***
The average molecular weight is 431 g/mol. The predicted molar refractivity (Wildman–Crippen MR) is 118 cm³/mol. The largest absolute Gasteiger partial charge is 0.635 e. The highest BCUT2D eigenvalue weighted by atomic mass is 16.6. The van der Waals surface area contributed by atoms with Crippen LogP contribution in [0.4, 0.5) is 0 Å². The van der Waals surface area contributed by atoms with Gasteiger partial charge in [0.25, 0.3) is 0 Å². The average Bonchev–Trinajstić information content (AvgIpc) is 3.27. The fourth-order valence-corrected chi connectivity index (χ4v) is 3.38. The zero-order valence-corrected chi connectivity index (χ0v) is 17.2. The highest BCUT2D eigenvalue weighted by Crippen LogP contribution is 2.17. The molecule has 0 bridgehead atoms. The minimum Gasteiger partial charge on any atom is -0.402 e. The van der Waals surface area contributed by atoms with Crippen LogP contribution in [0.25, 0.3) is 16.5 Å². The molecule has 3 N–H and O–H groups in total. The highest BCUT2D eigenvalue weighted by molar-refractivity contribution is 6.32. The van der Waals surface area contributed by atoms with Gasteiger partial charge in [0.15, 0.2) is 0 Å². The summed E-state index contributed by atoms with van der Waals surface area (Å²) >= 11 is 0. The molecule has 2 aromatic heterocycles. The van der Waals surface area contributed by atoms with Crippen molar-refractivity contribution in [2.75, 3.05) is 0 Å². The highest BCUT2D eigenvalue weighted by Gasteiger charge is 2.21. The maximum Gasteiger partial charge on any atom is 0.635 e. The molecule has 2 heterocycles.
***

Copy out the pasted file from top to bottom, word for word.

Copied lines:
The average molecular weight is 431 g/mol. The predicted molar refractivity (Wildman–Crippen MR) is 118 cm³/mol. The largest absolute Gasteiger partial charge is 0.635 e. The highest BCUT2D eigenvalue weighted by atomic mass is 16.6. The van der Waals surface area contributed by atoms with Crippen LogP contribution in [0.4, 0.5) is 0 Å². The van der Waals surface area contributed by atoms with Gasteiger partial charge in [0.25, 0.3) is 0 Å². The average Bonchev–Trinajstić information content (AvgIpc) is 3.27. The fourth-order valence-corrected chi connectivity index (χ4v) is 3.38. The zero-order valence-corrected chi connectivity index (χ0v) is 17.2. The highest BCUT2D eigenvalue weighted by Crippen LogP contribution is 2.17. The molecule has 0 bridgehead atoms. The minimum Gasteiger partial charge on any atom is -0.402 e. The van der Waals surface area contributed by atoms with Crippen LogP contribution in [0.25, 0.3) is 16.5 Å². The molecule has 3 N–H and O–H groups in total. The highest BCUT2D eigenvalue weighted by molar-refractivity contribution is 6.32. The van der Waals surface area contributed by atoms with Gasteiger partial charge in [0.15, 0.2) is 0 Å². The summed E-state index contributed by atoms with van der Waals surface area (Å²) >= 11 is 0. The molecule has 2 aromatic heterocycles. The van der Waals surface area contributed by atoms with Crippen molar-refractivity contribution in [2.75, 3.05) is 0 Å². The highest BCUT2D eigenvalue weighted by Gasteiger charge is 2.21. The maximum Gasteiger partial charge on any atom is 0.635 e. The molecule has 2 heterocycles.